When Bob was called up to the army at aged 21 his role was to lay wires for telephone wires. . His unit was moved to Brussels and had to set up camp. As a Lance Corporal in the Signals he was driving a truck loaded with communication supplies and ten men and was on retreat from the German Army. He was driving around a corner when two heavily armoured German cars opened fire on them. They were fortunate not to get hit and took cover under the vehicle. Bob felt he had no option but to surrender and they were marched as prisoners of war to a small town nearby. At the end of the town, was a river where the bridge had been blown up. As they approached the camp the German soldier guarding them got distracted. Bob and the other prisoners made a run for it back to the river and swam across to the other side. The German soldiers returned and opened fire on the men but they escaped without injury. When they emerged from the river they were met by British army and were interrogated, as they did not have full uniform or identity which was back in the truck. They were taken prisoner until the British army established their identity. This meant Bob was in an unusual situation of having been taken prisoner by both sides on the same day!
Many years later, Bob returned to the town where he was held prisoner of war. This time he was there on a good practice visit to a shoe factory. Bob was awarded the Military Medal for Outstanding Bravery in Action during his service.
Eventually, Bob ended up at Dunkirk and was wounded. He was admitted to hospital in Dover. On discharge from hospital Bob rejoined his unit and landed in Northern Ireland on 11 July. Confined to camp he vividly remembers sound of bands on 12 July. Based in a camp outside Lisburn he stayed 2 years and integrated within community. The camp was empty every Sunday afternoon as every soldier invited out to tea. He never felt any tension within the community. The soldiers remained under canvas until November when the camp was completed. Bob describes it as living in a quagmire. He met what was to be his future in-laws when cleaning up the old campsite. Asked to tea on the Sunday, then another Sunday which led to Bob courting the oldest girl, Emma. He quickly fell in love and they married in 1942. When Bob asked Emma’s Dad for permission to marry he agreed, however with the stipulation that Bob and Emma married in the Catholic Church and waited to marry until after the war was over.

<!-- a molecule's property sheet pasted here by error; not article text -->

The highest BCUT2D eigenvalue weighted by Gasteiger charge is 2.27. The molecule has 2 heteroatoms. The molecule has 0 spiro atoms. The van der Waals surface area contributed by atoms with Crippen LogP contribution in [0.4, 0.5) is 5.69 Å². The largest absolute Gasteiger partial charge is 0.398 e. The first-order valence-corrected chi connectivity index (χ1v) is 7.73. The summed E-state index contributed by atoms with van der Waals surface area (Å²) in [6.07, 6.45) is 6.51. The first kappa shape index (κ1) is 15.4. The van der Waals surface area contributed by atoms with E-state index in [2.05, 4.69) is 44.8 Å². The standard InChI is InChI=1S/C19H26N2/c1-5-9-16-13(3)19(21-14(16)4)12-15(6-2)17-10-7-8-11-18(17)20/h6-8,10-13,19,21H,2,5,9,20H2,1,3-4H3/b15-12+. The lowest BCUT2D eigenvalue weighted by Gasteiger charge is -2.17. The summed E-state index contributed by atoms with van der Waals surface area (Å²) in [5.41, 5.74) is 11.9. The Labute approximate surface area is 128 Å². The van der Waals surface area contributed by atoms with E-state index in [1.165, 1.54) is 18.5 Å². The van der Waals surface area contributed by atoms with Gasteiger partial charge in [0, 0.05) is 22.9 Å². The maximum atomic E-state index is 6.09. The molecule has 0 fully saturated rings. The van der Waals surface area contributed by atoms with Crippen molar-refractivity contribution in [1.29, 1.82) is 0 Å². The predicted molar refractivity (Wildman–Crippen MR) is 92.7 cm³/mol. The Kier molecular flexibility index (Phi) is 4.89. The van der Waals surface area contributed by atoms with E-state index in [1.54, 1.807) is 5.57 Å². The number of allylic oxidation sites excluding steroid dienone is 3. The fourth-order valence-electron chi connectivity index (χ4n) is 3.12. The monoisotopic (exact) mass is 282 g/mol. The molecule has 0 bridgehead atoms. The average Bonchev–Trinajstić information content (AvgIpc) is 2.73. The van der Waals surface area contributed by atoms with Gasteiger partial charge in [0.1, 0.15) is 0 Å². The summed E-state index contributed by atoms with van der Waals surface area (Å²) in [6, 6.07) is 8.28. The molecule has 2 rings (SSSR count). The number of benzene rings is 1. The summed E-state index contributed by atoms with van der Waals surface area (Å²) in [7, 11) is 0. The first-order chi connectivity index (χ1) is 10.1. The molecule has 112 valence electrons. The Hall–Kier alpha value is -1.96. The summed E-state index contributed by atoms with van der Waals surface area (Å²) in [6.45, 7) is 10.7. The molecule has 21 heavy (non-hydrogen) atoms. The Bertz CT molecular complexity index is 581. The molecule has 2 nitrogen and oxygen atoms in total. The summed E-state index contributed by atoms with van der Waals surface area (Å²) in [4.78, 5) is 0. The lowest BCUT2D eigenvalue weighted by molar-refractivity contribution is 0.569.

Whilst they did marry in the Catholic Church they didn’t wait until the end of the war. They left a month after marrying to the Middle East for three and a half years where Bob was stationed. Eventually, they returned to Northern Ireland. Two of his colleagues in his unit married two of Emma’s sisters. Bob and Emma had two children, Denise and Michael; Bob continued to live in Omagh with his daughter Denise.
Since retirement, Bob took an active role in a number of community organisations including Royal British Legion, Omagh Garden Society, Probus, Disability Advisory Group, Churches Forum and Shop Mobility. Bob did not let restrictions due to the pandemic impact on his social life. Continuing to attend meetings and events on zoom for the many groups that he was involved with. He embraced digital connectivity and said that keeping busy with these groups are what made him “tick.
Bob carried the Olympic Torch through Omagh in 1992 and was St Patrick in the local parade. Bob also received the British Empire Medal in the New Years’ Honours list 2018 at age 100 for his charitable work in the community.
Bob exercised all his life, every day. Up until the age of 90 he continued to run. He never smoked or drank and felt his healthy life has been a big contributor to living so long so well.
These stories along with many more will be woven into a final project as part of a wider series of events which the Council has developed. Events and activities will focus on aspects of life in Fermanagh and Omagh over the last 100 years.
Bob LINGWOOD MM BEM MT died peacefully on 12th February 2022 at the age of 103.